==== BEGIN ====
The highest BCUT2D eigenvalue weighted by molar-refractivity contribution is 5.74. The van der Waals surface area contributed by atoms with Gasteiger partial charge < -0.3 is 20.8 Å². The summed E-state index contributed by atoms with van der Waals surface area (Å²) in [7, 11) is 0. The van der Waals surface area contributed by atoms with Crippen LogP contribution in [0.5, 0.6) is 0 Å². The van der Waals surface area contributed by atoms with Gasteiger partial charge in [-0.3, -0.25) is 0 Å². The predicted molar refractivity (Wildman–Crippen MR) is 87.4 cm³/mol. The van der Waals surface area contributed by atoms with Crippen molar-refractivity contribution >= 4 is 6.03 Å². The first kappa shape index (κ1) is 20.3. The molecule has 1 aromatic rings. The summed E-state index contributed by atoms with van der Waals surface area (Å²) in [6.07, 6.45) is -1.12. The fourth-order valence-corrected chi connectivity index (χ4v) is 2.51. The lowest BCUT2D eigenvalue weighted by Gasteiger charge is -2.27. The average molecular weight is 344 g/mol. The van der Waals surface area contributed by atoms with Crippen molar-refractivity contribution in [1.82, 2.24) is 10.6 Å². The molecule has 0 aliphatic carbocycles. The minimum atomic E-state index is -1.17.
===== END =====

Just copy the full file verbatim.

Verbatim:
The highest BCUT2D eigenvalue weighted by molar-refractivity contribution is 5.74. The van der Waals surface area contributed by atoms with Gasteiger partial charge < -0.3 is 20.8 Å². The summed E-state index contributed by atoms with van der Waals surface area (Å²) in [7, 11) is 0. The van der Waals surface area contributed by atoms with Crippen LogP contribution in [0.5, 0.6) is 0 Å². The van der Waals surface area contributed by atoms with Gasteiger partial charge in [-0.3, -0.25) is 0 Å². The predicted molar refractivity (Wildman–Crippen MR) is 87.4 cm³/mol. The van der Waals surface area contributed by atoms with Crippen molar-refractivity contribution >= 4 is 6.03 Å². The first kappa shape index (κ1) is 20.3. The molecule has 1 aromatic rings. The summed E-state index contributed by atoms with van der Waals surface area (Å²) in [6.07, 6.45) is -1.12. The fourth-order valence-corrected chi connectivity index (χ4v) is 2.51. The lowest BCUT2D eigenvalue weighted by Gasteiger charge is -2.27. The average molecular weight is 344 g/mol. The van der Waals surface area contributed by atoms with Crippen molar-refractivity contribution in [1.82, 2.24) is 10.6 Å². The molecule has 0 aliphatic carbocycles. The minimum atomic E-state index is -1.17.